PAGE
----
Invited Symposium: Development of Social Phobia
Behavioral genetic research indicates that heredity influences individual differences in shyness to a substantial degree. Even though the roots of shyness go back to temperament and experiences in early childhood, it appears that the behavioral consequences of shyness in adolescence and adulthood are mediated and maintained by maladaptive cognitive processes. In Gardner Murphy's terminology, the organic trait of shyness has become elaborated into a symbolic trait. This means that shy people's thoughts about their somatic anxiety symptoms and degree of social skill may be more consequential than their objectively assessed levels of tension and awkwardness. In addition, of the approximately 40% of adults who label themselves as being shy, only about 40% report that they were shy in early childhood, which is consistent with Kagan's estimate that about 15% of infants belong to the temperamental category of behavioral inhibition. Therefore, one key developmental distinction is the differentiation of early versus later developing subtypes of shyness. Shy adolescents and adults also differ in their interpersonal orientations, with some being more withdrawn and others being more dependent. In this presentation, I summarize developmental stages of shyness and present a new method for classifying withdrawn and dependent subtypes of shyness.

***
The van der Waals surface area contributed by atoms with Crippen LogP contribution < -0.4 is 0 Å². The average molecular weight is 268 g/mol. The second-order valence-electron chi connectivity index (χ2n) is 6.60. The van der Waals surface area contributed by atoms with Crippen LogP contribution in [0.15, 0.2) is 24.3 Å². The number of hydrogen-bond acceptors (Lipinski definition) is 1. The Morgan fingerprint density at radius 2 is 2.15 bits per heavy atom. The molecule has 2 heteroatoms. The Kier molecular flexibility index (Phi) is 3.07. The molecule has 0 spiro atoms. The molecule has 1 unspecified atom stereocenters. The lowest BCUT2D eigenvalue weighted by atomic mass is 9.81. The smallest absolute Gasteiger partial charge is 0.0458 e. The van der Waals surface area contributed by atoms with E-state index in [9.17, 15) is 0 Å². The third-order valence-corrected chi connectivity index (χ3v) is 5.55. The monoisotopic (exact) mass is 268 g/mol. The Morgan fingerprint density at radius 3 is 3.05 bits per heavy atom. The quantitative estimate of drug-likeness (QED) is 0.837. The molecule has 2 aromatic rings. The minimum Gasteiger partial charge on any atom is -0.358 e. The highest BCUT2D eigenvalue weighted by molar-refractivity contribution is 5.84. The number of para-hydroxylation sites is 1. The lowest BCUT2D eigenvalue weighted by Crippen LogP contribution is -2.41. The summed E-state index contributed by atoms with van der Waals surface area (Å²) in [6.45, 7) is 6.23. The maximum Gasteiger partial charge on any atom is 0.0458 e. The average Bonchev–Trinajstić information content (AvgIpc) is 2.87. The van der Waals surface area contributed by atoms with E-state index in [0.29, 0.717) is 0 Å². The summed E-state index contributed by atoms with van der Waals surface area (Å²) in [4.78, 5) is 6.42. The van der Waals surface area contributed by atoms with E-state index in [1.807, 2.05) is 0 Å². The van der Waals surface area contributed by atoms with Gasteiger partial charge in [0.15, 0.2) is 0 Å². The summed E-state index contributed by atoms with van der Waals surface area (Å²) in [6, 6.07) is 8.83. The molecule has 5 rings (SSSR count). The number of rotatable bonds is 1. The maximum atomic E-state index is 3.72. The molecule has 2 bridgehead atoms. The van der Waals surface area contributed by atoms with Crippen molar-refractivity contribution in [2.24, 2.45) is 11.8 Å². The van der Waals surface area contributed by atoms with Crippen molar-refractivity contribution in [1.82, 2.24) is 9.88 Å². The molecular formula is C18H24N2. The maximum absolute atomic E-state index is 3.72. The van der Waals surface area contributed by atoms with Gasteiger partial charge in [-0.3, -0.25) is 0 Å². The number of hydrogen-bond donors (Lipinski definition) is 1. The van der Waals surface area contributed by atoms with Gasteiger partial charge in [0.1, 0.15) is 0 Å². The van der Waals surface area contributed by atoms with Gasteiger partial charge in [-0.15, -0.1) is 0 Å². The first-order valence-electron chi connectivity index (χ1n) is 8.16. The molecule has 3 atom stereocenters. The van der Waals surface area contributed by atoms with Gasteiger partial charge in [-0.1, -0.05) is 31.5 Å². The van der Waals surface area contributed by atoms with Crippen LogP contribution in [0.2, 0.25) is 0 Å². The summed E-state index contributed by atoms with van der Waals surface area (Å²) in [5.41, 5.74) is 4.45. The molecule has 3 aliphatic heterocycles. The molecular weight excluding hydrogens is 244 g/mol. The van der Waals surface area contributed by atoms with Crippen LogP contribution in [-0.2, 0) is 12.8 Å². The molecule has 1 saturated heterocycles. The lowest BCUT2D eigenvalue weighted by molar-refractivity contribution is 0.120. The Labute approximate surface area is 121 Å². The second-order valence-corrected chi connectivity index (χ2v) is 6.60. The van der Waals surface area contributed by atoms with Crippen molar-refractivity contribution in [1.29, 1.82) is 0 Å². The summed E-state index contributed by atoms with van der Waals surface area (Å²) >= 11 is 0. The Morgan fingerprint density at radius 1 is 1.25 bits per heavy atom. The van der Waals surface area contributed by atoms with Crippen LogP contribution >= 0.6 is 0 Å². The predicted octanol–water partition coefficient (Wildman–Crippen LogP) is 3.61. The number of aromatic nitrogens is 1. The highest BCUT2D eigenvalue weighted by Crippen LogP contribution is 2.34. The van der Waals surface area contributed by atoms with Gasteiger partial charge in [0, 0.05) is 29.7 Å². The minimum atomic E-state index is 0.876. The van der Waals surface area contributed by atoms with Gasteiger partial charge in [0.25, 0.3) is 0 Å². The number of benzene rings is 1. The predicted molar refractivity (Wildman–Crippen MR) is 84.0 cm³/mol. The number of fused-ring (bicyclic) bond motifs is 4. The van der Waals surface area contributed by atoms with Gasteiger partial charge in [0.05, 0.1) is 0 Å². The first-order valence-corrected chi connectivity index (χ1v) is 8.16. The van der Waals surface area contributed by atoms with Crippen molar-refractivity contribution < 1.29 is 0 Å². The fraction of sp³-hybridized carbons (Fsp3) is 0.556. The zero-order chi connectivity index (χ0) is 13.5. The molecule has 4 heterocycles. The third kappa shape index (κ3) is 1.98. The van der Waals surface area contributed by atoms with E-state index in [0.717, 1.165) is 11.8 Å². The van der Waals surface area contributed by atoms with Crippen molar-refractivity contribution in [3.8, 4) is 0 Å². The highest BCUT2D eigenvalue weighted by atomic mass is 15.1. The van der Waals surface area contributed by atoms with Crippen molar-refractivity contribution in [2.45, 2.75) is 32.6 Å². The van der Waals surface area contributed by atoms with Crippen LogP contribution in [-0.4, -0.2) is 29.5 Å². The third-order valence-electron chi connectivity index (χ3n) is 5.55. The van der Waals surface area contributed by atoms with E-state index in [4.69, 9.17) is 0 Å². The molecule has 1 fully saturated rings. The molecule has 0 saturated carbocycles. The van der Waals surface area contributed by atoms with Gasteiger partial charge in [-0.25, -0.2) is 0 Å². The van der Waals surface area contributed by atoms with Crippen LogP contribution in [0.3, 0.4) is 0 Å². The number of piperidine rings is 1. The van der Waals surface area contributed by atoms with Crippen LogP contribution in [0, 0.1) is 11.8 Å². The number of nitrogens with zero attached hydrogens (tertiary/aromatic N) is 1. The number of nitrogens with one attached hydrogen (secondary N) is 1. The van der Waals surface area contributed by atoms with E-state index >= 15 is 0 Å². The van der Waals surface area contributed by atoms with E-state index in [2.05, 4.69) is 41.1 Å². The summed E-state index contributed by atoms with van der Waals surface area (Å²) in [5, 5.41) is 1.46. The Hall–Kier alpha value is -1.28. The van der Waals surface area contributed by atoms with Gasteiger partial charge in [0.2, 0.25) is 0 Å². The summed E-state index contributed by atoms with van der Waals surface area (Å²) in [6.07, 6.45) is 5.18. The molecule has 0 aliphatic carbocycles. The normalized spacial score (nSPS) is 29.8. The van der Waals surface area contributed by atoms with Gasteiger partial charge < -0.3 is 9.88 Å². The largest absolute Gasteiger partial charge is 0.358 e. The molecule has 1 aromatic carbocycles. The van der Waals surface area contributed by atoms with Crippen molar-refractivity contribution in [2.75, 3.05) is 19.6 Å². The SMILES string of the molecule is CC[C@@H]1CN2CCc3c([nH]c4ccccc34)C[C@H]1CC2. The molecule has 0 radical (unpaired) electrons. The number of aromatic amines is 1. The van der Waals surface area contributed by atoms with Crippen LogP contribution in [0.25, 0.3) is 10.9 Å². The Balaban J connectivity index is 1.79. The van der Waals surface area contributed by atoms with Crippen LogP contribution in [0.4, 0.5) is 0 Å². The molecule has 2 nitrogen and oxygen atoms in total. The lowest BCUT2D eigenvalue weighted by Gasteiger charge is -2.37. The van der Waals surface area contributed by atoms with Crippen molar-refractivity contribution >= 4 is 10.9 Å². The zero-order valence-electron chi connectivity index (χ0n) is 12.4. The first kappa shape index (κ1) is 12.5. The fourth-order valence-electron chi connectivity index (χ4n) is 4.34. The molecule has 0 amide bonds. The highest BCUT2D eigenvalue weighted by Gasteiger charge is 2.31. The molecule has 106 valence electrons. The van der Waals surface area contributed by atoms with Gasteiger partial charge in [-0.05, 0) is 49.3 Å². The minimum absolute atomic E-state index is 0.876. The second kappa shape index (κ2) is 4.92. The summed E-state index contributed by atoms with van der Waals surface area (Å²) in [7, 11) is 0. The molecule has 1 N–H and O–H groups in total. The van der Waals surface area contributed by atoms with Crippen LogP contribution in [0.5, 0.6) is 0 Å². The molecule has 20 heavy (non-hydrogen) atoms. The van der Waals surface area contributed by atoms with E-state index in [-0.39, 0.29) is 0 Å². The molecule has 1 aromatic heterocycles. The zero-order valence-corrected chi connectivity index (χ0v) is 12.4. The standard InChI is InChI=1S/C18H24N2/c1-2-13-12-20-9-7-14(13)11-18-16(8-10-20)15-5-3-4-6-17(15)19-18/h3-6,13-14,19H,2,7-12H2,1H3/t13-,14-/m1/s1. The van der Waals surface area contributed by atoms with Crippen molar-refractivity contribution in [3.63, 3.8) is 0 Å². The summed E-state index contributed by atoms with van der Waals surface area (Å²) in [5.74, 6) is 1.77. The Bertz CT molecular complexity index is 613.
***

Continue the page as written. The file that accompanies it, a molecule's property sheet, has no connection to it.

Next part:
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|Cheek, J. M.; (1998). Development of Subtypes of Shyness. Presented at INABIS '98 - 5th Internet World Congress on Biomedical Sciences at McMaster University, Canada, Dec 7-16th. Invited Symposium. Available at URL http://www.mcmaster.ca/inabis98/ameringen/cheek0760/index.html|
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